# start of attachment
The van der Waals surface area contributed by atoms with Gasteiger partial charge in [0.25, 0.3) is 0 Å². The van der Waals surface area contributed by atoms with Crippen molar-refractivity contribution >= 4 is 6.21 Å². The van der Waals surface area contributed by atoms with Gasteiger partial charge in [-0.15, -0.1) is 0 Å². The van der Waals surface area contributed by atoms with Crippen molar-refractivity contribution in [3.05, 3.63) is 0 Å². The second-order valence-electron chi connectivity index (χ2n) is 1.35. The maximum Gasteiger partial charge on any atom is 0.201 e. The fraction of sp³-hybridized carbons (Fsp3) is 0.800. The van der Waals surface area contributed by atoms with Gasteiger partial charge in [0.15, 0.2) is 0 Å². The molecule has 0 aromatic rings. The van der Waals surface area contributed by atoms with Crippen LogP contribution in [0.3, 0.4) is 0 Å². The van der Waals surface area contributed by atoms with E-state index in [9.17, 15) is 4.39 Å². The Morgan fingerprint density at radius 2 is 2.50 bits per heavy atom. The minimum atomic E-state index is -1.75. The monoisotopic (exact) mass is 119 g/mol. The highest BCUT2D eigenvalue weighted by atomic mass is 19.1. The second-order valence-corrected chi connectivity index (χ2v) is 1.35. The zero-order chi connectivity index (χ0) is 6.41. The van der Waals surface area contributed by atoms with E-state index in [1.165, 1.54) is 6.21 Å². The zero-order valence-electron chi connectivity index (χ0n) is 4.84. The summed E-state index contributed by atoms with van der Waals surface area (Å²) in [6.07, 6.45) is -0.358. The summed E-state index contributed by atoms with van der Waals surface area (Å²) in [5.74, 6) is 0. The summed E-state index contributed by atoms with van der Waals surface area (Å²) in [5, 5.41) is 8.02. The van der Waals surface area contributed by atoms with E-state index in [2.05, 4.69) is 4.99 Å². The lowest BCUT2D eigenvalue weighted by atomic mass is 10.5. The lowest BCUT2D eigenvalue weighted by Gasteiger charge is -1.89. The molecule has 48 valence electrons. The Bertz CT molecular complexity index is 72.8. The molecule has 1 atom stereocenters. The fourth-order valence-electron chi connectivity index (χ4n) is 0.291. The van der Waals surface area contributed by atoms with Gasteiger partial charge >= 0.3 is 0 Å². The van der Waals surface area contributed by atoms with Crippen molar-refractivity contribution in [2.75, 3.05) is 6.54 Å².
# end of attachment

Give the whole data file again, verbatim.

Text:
The van der Waals surface area contributed by atoms with Gasteiger partial charge in [0.25, 0.3) is 0 Å². The van der Waals surface area contributed by atoms with Crippen molar-refractivity contribution >= 4 is 6.21 Å². The van der Waals surface area contributed by atoms with Gasteiger partial charge in [-0.15, -0.1) is 0 Å². The van der Waals surface area contributed by atoms with Crippen molar-refractivity contribution in [3.05, 3.63) is 0 Å². The second-order valence-electron chi connectivity index (χ2n) is 1.35. The maximum Gasteiger partial charge on any atom is 0.201 e. The fraction of sp³-hybridized carbons (Fsp3) is 0.800. The van der Waals surface area contributed by atoms with Gasteiger partial charge in [0.15, 0.2) is 0 Å². The molecule has 0 aromatic rings. The van der Waals surface area contributed by atoms with Crippen LogP contribution in [0.3, 0.4) is 0 Å². The van der Waals surface area contributed by atoms with E-state index in [9.17, 15) is 4.39 Å². The Morgan fingerprint density at radius 2 is 2.50 bits per heavy atom. The minimum atomic E-state index is -1.75. The monoisotopic (exact) mass is 119 g/mol. The highest BCUT2D eigenvalue weighted by atomic mass is 19.1. The second-order valence-corrected chi connectivity index (χ2v) is 1.35. The zero-order chi connectivity index (χ0) is 6.41. The van der Waals surface area contributed by atoms with E-state index in [1.165, 1.54) is 6.21 Å². The zero-order valence-electron chi connectivity index (χ0n) is 4.84. The summed E-state index contributed by atoms with van der Waals surface area (Å²) in [6.07, 6.45) is -0.358. The summed E-state index contributed by atoms with van der Waals surface area (Å²) in [5.74, 6) is 0. The summed E-state index contributed by atoms with van der Waals surface area (Å²) in [5, 5.41) is 8.02. The van der Waals surface area contributed by atoms with E-state index in [2.05, 4.69) is 4.99 Å². The lowest BCUT2D eigenvalue weighted by atomic mass is 10.5. The lowest BCUT2D eigenvalue weighted by Gasteiger charge is -1.89. The molecule has 48 valence electrons. The Bertz CT molecular complexity index is 72.8. The molecule has 1 atom stereocenters. The fourth-order valence-electron chi connectivity index (χ4n) is 0.291. The van der Waals surface area contributed by atoms with Gasteiger partial charge >= 0.3 is 0 Å². The van der Waals surface area contributed by atoms with Crippen molar-refractivity contribution in [2.75, 3.05) is 6.54 Å².